Microsoft Office Tutorials and References
In Depth Information
Chapter 16: Using a Database
Chapter 16
Using a Database
In This Chapter
Understanding how databases work
Designing a database
Editing a database
Typing information into a database
Closing a database
A database is a program that stores information such as names, addresses,
and phone numbers, or inventory part numbers, shipping dates,
customer codes, and any other type of information that you think is worth saving.
To help you store information in a database, Office 2010 comes with the
database program, Access. Access provides two huge advantages over
storing information on paper. First, Access can store literally billions of chunks
of information (try doing that with a filing cabinet). Second, Access makes it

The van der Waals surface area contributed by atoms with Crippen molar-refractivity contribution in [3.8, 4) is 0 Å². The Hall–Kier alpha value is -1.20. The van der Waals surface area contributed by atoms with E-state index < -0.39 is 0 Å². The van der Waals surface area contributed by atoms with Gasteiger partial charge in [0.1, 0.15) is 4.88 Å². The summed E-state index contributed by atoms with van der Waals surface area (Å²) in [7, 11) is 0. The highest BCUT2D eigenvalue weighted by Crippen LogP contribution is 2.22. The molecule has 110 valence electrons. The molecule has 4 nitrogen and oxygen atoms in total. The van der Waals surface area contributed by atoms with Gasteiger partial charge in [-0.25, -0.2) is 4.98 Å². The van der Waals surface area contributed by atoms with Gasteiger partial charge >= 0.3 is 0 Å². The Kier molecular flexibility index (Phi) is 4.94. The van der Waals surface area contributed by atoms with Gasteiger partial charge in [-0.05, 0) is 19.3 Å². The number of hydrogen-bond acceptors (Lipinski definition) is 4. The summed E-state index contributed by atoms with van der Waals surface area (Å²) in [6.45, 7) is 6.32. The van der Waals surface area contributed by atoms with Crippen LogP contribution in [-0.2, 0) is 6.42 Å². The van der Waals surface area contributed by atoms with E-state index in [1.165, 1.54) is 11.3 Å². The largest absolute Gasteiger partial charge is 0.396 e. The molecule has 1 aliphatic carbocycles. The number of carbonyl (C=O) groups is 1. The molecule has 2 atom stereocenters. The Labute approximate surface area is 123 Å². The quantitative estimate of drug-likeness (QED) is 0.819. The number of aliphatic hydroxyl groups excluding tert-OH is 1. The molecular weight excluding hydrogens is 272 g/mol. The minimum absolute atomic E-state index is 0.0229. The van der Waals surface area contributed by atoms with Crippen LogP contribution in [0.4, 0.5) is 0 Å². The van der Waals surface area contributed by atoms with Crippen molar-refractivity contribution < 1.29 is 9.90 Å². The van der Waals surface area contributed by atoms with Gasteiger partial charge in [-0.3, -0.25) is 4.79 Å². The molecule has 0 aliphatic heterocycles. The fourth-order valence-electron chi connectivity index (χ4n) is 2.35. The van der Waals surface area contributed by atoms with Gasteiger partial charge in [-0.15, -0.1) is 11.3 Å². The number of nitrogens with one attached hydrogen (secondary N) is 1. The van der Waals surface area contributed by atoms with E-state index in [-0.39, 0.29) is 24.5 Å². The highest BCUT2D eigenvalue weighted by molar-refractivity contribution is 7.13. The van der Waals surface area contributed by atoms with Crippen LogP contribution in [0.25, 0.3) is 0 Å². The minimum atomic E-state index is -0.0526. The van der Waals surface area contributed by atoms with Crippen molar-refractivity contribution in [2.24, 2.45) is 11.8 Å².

easy to search and sort through your information in the blink of an eye.
The three main advantages of a computer database over a paper database are
Massive storage: The largest computer database can fit on a hard drive,
but a paper database might take a roomful of file cabinets.
Fast retrieval: Searching for a single name in a computer database is
fast and easy. Doing the same thing in a paper database is difficult, error
prone, and nearly impossible with a large database.
Reporting: A report can help you make sense out of your data, such as
showing a list of customers who earn a certain amount of money and
live in a specific area. Trying to find this information in a paper database
is time consuming and error prone.
 
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